Namaste.  Namaste could be just a casual or formal greeting, a cultural
       convention  or  an act of worship. However there is much more to it than
       meets the eye. In Sanskrit namah + te = Namaste. It means – I bow to you
       –  my  greetings,  salutations or prostration to you. Namaha can also be
       literally  interpreted  as  “na  ma”  (not  mine).  It  has  a spiritual
       significance  of  negating  or  reducing  one’s  ego  in the presence of
       another.  The real meeting between people is the meeting of their minds.
       When  we  greet  another,  we  do so with Namaste, which means, “may our
       minds  meet,” indicated by the folded palms placed before the chest. The
       bowing  down  of  the head is a gracious form of extending friendship in
       love and humility. The spiritual meaning is even deeper. The life force,
       the divinity, the Self or the Lord in me is the same in all. Recognising
       this  oneness  with  the meeting of the palms, we salute with head bowed
       the  Divinity in the person we meet. That is why sometimes, we close our
       eyes  as  we  do Namaste to a revered person or the Lord – as if to look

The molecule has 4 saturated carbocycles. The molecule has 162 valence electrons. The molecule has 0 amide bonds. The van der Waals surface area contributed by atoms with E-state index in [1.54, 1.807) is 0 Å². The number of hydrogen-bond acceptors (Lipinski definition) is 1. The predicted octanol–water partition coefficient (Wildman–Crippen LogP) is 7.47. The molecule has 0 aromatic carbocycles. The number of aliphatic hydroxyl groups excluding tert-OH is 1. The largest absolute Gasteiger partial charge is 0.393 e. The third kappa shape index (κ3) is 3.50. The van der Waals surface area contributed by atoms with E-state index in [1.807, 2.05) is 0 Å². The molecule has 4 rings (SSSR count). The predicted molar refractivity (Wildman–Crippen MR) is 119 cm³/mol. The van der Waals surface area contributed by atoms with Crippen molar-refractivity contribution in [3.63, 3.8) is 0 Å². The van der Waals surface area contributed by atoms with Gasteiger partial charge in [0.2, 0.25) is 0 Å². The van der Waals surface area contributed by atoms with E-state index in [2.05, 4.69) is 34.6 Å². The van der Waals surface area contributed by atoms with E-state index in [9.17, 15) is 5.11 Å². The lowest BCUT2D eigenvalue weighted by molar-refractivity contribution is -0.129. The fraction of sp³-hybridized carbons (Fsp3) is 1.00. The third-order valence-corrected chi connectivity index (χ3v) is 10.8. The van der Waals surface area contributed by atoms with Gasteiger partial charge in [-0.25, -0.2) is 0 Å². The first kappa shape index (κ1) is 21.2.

within.  The  gesture is often accompanied by words like “Ram Ram”, “Jai
       Shri  Krishna”,  “Namo  Narayana”,  “Jai  Siya  Ram”,  “Om Shanti” etc –
       indicating   the  recognition  of  this  divinity.  When  we  know  this
       significance, our greeting does not remain just a superficial gesture or
       word  but  paves  the  way  for  a  deeper  communion with another in an
       atmosphere of love and respect.

  9. RituLalit RituLalit June 4, 2012

    Namaste ji.  What a nice way to describe it.

  10. femmefrugality femmefrugality June 4, 2012

    Oh, wow.  I love this so much.  Both the interpretation of the word and the baby t-shirt example.  You help me so much on my spiritual journey, Corinne!

    • CorinneRodrigues CorinneRodrigues June 4, 2012